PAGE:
What Makes DEI Training Successful

DEI training—or any DEI initiative—needs to start with results, and clearly define what success looks like. As with any form of training, DEI training will be successful if an assessment has been conducted, a desired outcome is identified, and the training is designed to increase employees’ knowledge and skillset in ways that will lead to critical behavior changes.

There are also some common DEI training pitfalls that instructional designers should strive to avoid:

  • A lack of psychological safety in the training environment.
  • Putting employees from marginalized communities on the spot.
  • Training that identifies problems but not solutions.

In addition, DEI training requires facilitators who have competencies in cultivating curiosity, building community, acknowledging complexity, and exploring topics that are sometimes uncomfortable in a constructive way.

To learn more about designing and facilitating DEI training, see Maria Morukian’s book Diversity, Equity, and Inclusion for Trainers.
For an in-depth look at how to foster and develop a divers, equitable, and inclusive workforce, see ATD's DEI in Talent Development Certificate.

Strategic DEI Initiatives

Training can be an important part of an organization’s DEI strategy. However, training on its own is not a DEI strategy. DEI training will have an impact if it provides employees with knowledge of historical, social, and organizational context related to DEI; establishes a common language or framework related to DEI that can be referenced throughout the organization; and creates the opportunity to practice having conversations related to DEI (such as speaking up when observing a biased action).

However, even the best DEI training won’t be effective if it exists in a vacuum. Organizations need to show their commitment to DEI by making sure that all training, on any topic, is inclusive and accessible to all learners. This means taking steps like using diverse images in PowerPoints and diverse names in case studies. It also means working to ensure that training is accessible for employees with visual, hearing, motor, or cognitive disabilities.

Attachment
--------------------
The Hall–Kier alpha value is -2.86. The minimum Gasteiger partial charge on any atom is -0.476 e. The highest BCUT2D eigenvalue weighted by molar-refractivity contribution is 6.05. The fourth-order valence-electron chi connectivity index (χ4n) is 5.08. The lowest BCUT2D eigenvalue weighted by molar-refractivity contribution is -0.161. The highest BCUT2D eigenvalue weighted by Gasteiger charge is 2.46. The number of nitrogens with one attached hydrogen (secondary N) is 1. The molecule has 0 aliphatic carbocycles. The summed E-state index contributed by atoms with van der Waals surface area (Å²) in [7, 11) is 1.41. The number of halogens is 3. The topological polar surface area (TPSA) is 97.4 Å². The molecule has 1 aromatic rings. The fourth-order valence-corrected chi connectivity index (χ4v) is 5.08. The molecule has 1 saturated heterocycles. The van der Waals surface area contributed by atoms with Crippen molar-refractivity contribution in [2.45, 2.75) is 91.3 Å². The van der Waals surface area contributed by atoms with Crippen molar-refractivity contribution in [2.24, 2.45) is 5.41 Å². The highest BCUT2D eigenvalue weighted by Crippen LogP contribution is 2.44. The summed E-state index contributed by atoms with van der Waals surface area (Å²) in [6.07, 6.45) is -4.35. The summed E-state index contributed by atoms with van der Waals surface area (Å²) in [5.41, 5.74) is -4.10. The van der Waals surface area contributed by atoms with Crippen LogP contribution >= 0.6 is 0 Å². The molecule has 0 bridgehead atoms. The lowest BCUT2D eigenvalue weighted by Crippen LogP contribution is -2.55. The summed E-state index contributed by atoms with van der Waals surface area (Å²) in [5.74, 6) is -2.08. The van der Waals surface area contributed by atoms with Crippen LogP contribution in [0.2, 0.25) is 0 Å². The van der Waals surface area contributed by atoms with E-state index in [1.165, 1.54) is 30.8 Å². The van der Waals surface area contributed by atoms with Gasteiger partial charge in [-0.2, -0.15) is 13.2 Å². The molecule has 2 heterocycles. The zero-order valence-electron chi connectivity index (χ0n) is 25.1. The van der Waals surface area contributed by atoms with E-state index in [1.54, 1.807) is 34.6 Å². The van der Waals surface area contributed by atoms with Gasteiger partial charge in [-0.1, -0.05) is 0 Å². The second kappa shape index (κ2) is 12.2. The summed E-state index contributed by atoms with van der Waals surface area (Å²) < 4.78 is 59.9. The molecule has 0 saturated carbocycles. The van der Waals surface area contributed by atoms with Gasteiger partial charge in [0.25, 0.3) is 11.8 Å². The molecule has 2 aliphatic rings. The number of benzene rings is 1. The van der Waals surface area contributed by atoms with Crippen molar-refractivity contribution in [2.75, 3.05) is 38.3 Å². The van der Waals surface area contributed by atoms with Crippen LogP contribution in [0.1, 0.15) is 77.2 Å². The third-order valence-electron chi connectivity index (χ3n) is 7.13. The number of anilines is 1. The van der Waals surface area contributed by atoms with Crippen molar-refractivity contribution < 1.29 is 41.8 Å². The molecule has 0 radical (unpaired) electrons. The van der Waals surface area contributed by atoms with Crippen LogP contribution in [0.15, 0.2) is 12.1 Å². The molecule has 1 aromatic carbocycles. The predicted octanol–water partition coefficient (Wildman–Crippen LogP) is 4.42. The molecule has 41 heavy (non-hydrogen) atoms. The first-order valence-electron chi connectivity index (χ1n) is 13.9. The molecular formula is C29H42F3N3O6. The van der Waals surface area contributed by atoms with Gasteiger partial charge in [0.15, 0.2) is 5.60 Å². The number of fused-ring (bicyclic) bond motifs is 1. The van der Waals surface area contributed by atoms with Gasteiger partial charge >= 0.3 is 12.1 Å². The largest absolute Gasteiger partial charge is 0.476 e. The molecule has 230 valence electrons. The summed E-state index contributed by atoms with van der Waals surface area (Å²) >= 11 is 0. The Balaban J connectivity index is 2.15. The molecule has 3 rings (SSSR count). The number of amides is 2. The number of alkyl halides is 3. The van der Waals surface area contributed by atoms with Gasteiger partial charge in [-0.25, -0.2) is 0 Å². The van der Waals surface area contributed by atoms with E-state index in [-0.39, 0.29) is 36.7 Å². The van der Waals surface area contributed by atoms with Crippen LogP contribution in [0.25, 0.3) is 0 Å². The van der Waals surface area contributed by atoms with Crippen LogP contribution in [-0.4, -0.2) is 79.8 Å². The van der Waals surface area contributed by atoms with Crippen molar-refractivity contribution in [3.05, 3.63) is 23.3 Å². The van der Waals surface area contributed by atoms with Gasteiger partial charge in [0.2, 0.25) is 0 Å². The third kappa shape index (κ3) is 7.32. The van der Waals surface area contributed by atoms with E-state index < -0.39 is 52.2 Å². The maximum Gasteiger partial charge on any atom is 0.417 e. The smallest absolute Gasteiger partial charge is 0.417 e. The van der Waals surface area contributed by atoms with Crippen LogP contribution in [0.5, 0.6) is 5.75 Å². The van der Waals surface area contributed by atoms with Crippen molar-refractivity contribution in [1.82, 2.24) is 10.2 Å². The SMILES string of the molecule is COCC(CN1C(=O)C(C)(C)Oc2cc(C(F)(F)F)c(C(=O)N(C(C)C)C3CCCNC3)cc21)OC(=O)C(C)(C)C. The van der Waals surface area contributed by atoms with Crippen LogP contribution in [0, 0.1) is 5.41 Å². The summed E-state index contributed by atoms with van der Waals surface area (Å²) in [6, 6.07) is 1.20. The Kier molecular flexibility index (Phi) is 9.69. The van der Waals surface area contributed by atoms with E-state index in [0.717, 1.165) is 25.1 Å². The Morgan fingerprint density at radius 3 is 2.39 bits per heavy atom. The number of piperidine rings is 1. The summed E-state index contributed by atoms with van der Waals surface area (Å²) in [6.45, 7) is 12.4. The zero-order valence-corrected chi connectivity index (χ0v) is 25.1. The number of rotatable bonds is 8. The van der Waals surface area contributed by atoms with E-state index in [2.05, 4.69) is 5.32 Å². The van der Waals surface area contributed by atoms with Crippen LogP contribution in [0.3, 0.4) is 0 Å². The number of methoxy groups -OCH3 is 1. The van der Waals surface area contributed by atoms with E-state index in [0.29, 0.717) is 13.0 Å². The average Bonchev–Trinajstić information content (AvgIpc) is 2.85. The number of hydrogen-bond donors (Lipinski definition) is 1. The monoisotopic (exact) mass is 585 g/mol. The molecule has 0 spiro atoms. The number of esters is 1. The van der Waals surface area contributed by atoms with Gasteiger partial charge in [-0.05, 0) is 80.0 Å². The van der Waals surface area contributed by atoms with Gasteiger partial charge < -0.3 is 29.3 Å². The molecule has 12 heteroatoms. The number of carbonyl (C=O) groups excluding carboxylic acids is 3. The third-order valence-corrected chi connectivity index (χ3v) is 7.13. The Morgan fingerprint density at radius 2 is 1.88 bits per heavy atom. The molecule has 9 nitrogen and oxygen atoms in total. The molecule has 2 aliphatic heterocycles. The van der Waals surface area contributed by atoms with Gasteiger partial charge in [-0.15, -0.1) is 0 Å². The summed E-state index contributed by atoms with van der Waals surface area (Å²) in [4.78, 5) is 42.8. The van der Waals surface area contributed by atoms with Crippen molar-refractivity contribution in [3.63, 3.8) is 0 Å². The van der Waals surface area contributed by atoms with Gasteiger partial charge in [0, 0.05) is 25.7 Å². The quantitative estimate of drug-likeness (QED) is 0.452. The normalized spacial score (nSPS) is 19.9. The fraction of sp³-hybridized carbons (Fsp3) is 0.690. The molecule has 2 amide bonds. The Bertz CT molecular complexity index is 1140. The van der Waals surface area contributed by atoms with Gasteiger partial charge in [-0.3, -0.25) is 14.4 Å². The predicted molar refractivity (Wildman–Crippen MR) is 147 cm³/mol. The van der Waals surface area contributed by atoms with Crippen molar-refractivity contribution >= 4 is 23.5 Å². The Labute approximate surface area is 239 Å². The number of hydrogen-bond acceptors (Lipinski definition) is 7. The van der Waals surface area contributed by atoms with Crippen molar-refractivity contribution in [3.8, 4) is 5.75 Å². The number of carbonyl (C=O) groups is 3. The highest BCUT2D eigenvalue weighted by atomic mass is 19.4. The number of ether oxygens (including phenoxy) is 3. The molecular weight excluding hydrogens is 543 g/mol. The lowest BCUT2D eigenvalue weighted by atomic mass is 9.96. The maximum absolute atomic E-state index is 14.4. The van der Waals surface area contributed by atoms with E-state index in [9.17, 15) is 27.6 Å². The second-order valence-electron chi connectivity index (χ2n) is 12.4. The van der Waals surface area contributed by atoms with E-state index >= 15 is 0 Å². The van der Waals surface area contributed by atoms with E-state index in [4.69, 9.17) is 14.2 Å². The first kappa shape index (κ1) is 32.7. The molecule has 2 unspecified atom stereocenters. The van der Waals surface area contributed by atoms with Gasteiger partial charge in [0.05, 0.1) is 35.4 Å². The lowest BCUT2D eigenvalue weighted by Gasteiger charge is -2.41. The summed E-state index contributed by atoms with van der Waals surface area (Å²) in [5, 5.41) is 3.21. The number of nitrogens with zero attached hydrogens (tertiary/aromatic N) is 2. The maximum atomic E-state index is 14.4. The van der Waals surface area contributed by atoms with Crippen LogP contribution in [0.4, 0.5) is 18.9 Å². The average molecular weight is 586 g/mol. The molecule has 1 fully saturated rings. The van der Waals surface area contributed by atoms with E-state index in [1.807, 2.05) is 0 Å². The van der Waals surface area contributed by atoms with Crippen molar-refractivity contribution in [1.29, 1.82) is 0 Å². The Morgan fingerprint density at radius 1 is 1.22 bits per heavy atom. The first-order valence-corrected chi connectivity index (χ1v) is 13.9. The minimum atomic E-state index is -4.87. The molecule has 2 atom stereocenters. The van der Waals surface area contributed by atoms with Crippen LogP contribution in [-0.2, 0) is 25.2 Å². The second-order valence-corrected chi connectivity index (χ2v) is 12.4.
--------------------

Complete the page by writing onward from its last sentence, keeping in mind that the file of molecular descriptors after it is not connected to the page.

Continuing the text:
A comprehensive DEI strategy should go beyond training and touch on all stages of the talent lifecycle, from hiring to onboarding to succession planning. DEI should be built into initiatives related to knowledge management, career and leadership development, and coaching. DEI initiatives need to be reinforced by what managers and senior leaders do and say, and by the environment they create to help their employees feel included. DEI also needs to be prioritized be CEOs and other C-suite executives who align DEI to strategic business priorities.

Inclusivity Checklist

Use this checklist to ensure you haven’t overlooked aspects of crafting an inclusive training session. If you already have a training session checklist, consider adding these elements to it.

inclusivity checklist

How ATD Can Help You With DEI Training

ATD is the world’s largest association dedicated to those who develop talent in the workplace. We provide world-class professional development resources that equip and empower trainers, instructional designers, and other talent development professionals. We have resources for professionals who design and deliver DEI training, as well as resources that help professionals build DEI into all of their talent development initiatives. Learn more about becoming an ATD member here, and visit ATD’s DEI resources hub here.

For more information, explore these resources:

DEI newsletter

Subscribe to ATD's DEI newsletter and receive our newest DEI content in your inbox.

DEI podcast

ATD's monthly DEI podcast features conversations with diversity, equity, and inclusion experts who share their insight on how talent development professionals can advance DEI at work.


A conference for organization development professionals, ATD’s OrgDev 2022 will provide you with the strategies and guidelines needed to develop strong OD programs and will help you create, cultivate, and curate your organization’s talent with award-winning OD insights and practitioners.